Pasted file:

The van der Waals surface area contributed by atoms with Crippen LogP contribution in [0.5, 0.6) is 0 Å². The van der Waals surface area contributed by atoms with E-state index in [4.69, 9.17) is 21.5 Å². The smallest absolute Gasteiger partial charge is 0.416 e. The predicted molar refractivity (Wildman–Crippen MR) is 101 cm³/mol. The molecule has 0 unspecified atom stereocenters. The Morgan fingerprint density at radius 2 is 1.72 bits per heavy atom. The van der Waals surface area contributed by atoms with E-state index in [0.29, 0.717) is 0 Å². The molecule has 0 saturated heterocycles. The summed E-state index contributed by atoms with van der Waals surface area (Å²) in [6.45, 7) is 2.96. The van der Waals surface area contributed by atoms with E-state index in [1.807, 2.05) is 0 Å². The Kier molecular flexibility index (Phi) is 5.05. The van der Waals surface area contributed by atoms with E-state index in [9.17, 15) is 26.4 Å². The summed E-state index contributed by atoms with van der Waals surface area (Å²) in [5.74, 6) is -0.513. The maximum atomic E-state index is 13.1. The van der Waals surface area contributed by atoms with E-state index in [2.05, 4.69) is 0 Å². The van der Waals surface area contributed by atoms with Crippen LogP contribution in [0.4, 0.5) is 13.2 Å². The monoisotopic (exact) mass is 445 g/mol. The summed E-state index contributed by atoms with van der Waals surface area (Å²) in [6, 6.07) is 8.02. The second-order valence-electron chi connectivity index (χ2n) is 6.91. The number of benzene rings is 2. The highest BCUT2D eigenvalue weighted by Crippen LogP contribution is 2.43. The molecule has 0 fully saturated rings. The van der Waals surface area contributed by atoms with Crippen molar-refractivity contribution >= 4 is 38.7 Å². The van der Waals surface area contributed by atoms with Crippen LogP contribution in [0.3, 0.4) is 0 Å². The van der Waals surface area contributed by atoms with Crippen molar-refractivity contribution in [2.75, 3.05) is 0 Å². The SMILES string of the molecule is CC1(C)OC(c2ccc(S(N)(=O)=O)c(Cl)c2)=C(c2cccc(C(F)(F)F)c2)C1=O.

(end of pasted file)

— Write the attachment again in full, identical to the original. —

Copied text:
The van der Waals surface area contributed by atoms with Crippen LogP contribution in [0.5, 0.6) is 0 Å². The van der Waals surface area contributed by atoms with E-state index in [4.69, 9.17) is 21.5 Å². The smallest absolute Gasteiger partial charge is 0.416 e. The predicted molar refractivity (Wildman–Crippen MR) is 101 cm³/mol. The molecule has 0 unspecified atom stereocenters. The Morgan fingerprint density at radius 2 is 1.72 bits per heavy atom. The van der Waals surface area contributed by atoms with E-state index in [0.29, 0.717) is 0 Å². The molecule has 0 saturated heterocycles. The summed E-state index contributed by atoms with van der Waals surface area (Å²) in [6.45, 7) is 2.96. The van der Waals surface area contributed by atoms with E-state index in [1.807, 2.05) is 0 Å². The Kier molecular flexibility index (Phi) is 5.05. The van der Waals surface area contributed by atoms with E-state index in [9.17, 15) is 26.4 Å². The summed E-state index contributed by atoms with van der Waals surface area (Å²) in [5.74, 6) is -0.513. The maximum atomic E-state index is 13.1. The van der Waals surface area contributed by atoms with E-state index in [2.05, 4.69) is 0 Å². The van der Waals surface area contributed by atoms with Crippen LogP contribution in [0.4, 0.5) is 13.2 Å². The monoisotopic (exact) mass is 445 g/mol. The summed E-state index contributed by atoms with van der Waals surface area (Å²) in [6, 6.07) is 8.02. The second-order valence-electron chi connectivity index (χ2n) is 6.91. The number of benzene rings is 2. The highest BCUT2D eigenvalue weighted by Crippen LogP contribution is 2.43. The molecule has 0 fully saturated rings. The van der Waals surface area contributed by atoms with Crippen molar-refractivity contribution >= 4 is 38.7 Å². The van der Waals surface area contributed by atoms with Crippen LogP contribution in [0.3, 0.4) is 0 Å². The van der Waals surface area contributed by atoms with Crippen molar-refractivity contribution in [2.75, 3.05) is 0 Å². The SMILES string of the molecule is CC1(C)OC(c2ccc(S(N)(=O)=O)c(Cl)c2)=C(c2cccc(C(F)(F)F)c2)C1=O.